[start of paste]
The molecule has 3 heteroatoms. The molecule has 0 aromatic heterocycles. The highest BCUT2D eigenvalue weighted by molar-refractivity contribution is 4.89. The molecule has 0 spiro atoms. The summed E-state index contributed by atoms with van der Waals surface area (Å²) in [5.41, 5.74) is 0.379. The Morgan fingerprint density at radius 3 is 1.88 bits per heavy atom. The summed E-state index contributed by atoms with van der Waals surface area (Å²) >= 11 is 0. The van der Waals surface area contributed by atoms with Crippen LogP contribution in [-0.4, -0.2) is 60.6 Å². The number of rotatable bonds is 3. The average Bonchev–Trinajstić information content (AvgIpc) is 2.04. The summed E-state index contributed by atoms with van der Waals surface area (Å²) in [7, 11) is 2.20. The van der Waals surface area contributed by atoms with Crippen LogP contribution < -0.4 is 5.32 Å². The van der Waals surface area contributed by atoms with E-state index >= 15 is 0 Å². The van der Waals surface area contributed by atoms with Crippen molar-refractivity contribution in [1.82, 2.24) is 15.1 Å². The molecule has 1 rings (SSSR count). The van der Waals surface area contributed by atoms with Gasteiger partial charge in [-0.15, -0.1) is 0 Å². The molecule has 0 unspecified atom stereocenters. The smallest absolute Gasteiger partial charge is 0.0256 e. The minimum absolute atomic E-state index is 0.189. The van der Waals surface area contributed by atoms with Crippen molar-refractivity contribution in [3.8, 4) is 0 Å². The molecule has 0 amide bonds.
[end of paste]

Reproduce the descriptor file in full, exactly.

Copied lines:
The molecule has 3 heteroatoms. The molecule has 0 aromatic heterocycles. The highest BCUT2D eigenvalue weighted by molar-refractivity contribution is 4.89. The molecule has 0 spiro atoms. The summed E-state index contributed by atoms with van der Waals surface area (Å²) in [5.41, 5.74) is 0.379. The Morgan fingerprint density at radius 3 is 1.88 bits per heavy atom. The summed E-state index contributed by atoms with van der Waals surface area (Å²) >= 11 is 0. The van der Waals surface area contributed by atoms with Crippen LogP contribution in [-0.4, -0.2) is 60.6 Å². The number of rotatable bonds is 3. The average Bonchev–Trinajstić information content (AvgIpc) is 2.04. The summed E-state index contributed by atoms with van der Waals surface area (Å²) in [7, 11) is 2.20. The van der Waals surface area contributed by atoms with Crippen LogP contribution < -0.4 is 5.32 Å². The van der Waals surface area contributed by atoms with E-state index >= 15 is 0 Å². The van der Waals surface area contributed by atoms with Crippen molar-refractivity contribution in [1.82, 2.24) is 15.1 Å². The molecule has 1 rings (SSSR count). The van der Waals surface area contributed by atoms with Gasteiger partial charge in [-0.15, -0.1) is 0 Å². The molecule has 0 unspecified atom stereocenters. The smallest absolute Gasteiger partial charge is 0.0256 e. The minimum absolute atomic E-state index is 0.189. The van der Waals surface area contributed by atoms with Crippen molar-refractivity contribution in [3.8, 4) is 0 Å². The molecule has 0 amide bonds.